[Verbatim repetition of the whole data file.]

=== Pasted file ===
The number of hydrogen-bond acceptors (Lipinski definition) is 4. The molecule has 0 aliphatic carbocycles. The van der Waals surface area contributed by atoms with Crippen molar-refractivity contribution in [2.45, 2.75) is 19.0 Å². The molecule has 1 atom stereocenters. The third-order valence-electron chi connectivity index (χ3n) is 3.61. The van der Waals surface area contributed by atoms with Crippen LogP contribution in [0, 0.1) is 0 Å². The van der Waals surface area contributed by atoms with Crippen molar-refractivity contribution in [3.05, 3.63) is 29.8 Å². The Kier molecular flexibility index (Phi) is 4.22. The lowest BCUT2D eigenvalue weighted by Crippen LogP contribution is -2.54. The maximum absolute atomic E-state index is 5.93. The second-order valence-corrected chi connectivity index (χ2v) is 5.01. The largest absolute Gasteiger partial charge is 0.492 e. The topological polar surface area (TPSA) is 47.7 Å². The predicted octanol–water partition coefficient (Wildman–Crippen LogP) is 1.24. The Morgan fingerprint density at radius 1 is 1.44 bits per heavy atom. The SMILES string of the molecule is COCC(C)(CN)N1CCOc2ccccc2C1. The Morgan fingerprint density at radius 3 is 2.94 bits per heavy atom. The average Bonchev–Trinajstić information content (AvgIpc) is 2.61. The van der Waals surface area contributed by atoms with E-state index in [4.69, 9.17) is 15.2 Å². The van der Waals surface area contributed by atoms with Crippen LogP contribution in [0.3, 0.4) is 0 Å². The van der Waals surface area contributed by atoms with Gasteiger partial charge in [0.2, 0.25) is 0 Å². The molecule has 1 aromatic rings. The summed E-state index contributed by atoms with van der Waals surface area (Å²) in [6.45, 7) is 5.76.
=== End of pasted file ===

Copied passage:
The number of hydrogen-bond acceptors (Lipinski definition) is 4. The molecule has 0 aliphatic carbocycles. The van der Waals surface area contributed by atoms with Crippen molar-refractivity contribution in [2.45, 2.75) is 19.0 Å². The molecule has 1 atom stereocenters. The third-order valence-electron chi connectivity index (χ3n) is 3.61. The van der Waals surface area contributed by atoms with Crippen LogP contribution in [0, 0.1) is 0 Å². The van der Waals surface area contributed by atoms with Crippen molar-refractivity contribution in [3.05, 3.63) is 29.8 Å². The Kier molecular flexibility index (Phi) is 4.22. The lowest BCUT2D eigenvalue weighted by Crippen LogP contribution is -2.54. The maximum absolute atomic E-state index is 5.93. The second-order valence-corrected chi connectivity index (χ2v) is 5.01. The largest absolute Gasteiger partial charge is 0.492 e. The topological polar surface area (TPSA) is 47.7 Å². The predicted octanol–water partition coefficient (Wildman–Crippen LogP) is 1.24. The Morgan fingerprint density at radius 1 is 1.44 bits per heavy atom. The SMILES string of the molecule is COCC(C)(CN)N1CCOc2ccccc2C1. The Morgan fingerprint density at radius 3 is 2.94 bits per heavy atom. The average Bonchev–Trinajstić information content (AvgIpc) is 2.61. The van der Waals surface area contributed by atoms with E-state index in [4.69, 9.17) is 15.2 Å². The van der Waals surface area contributed by atoms with Crippen LogP contribution in [0.3, 0.4) is 0 Å². The van der Waals surface area contributed by atoms with Gasteiger partial charge in [0.2, 0.25) is 0 Å². The molecule has 1 aromatic rings. The summed E-state index contributed by atoms with van der Waals surface area (Å²) in [6.45, 7) is 5.76.